It’s not a good time to try to ship coal in Washington.
Washington State is being accused of imposing an embargo on shipping coal by privately company Lighthouse Resources Inc—but not legally. Lighthouse claims they have a lease for their Washington land that allows coal exports, but Washington has blocked a key aspect of construction of the coal terminal.
Anyone else looking to export coal in Washington isn’t going to have much luck either. Lighthouse’s coal terminal’s construction being blocked makes it the sixth coal terminal to be denied approval in some way in the state. This terminal—dubbed the Millennium Coal Terminal—isn’t being denied outright, though.
In order to proceed with finalizing and operating the coal terminal, Lighthouse needs a key water quality permit. It’s been denied on the grounds of, Lighthouse accuses, a philosophical opposition to coal.
Washington is sticking to its guns—Lighthouse’s application for the permit, which outlined 240 pages of information about the coal terminal’s water quality plans, was rejected with prejudice. Lighthouse cannot refile, which means the coal embargo they are accusing Washington State of enforcing has fallen on them. Without that water quality permit, the terminal cannot legally go forward.
The conflict is opening up a lot of questions about state sovereignty and the reaches of the law. The fact is that while coal goes against Washington’s Governor Inslee’s commitment to alternative fuels, Washington didn’t reject the water quality permit based on a state law or regulation. Instead, the permit was denied based on concerns about rail transport of the coal from Wyoming and Montana by rail and the possible emission—and rail-related effects are under federal control.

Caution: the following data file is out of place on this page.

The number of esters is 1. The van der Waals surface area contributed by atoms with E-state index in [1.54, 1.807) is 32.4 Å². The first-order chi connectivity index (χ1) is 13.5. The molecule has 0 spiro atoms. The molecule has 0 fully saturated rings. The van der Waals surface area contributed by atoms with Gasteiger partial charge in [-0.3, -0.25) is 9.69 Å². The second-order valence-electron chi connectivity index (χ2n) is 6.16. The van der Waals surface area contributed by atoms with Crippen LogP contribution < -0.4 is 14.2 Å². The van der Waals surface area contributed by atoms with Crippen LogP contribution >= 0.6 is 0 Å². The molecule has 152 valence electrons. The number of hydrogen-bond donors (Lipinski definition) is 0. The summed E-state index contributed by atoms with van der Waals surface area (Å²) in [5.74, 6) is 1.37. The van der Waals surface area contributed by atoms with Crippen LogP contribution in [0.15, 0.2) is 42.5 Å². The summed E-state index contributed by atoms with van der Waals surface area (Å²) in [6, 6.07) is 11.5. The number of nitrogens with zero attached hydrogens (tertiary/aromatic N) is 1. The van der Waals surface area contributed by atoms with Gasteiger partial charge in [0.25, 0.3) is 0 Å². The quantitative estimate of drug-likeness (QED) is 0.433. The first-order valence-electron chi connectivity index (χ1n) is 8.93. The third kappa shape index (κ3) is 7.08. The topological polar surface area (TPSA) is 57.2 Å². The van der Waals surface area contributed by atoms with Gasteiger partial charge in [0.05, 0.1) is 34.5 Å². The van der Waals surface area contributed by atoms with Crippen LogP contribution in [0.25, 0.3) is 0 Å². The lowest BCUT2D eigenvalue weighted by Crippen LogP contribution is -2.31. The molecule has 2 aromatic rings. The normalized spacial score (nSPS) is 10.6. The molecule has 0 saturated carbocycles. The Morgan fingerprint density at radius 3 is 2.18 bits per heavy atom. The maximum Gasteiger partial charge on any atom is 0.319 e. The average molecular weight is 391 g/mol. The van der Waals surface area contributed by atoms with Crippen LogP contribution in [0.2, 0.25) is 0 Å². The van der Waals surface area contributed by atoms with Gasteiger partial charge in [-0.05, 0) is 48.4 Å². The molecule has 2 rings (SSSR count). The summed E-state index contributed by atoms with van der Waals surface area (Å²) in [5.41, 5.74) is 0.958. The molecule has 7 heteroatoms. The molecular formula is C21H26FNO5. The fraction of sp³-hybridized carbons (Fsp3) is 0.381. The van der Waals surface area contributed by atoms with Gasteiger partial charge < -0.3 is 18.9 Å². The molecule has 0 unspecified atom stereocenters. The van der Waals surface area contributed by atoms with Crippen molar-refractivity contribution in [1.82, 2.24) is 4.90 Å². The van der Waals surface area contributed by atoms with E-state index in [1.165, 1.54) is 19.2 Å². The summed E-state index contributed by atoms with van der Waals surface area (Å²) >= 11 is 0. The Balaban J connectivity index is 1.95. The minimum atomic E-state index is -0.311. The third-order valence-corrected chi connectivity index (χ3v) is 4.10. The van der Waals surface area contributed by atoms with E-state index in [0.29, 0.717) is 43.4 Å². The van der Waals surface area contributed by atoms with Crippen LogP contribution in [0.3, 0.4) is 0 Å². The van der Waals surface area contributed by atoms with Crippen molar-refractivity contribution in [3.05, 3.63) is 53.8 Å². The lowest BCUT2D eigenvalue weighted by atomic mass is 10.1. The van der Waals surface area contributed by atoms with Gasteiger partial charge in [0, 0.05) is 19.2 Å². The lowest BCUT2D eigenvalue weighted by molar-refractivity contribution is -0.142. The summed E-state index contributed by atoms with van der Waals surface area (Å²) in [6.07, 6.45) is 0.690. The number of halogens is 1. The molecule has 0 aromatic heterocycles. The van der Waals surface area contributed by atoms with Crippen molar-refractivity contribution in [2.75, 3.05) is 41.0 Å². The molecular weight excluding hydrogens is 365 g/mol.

Any actions taken by Lighthouse on a state level to mitigate their coal terminal effects mean nothing, according to the state, but they’ve cited a federal technicality to support their right as a state to decide what goes on inside its borders.
Whether or not the claim will hold up has yet to be seen. Lighthouse has filed a lawsuit against the state and expects the denial to not hold up, and they’re citing federal laws in their case. Washington’s side has environmentalist groups looking to support them; Lighthouse’s has the rail company implicated in the permit denial.
One thing is for certain: whatever the outcome of the lawsuit is, it’s going to have a big impact on the ideological struggle between state sovereignty and federal law.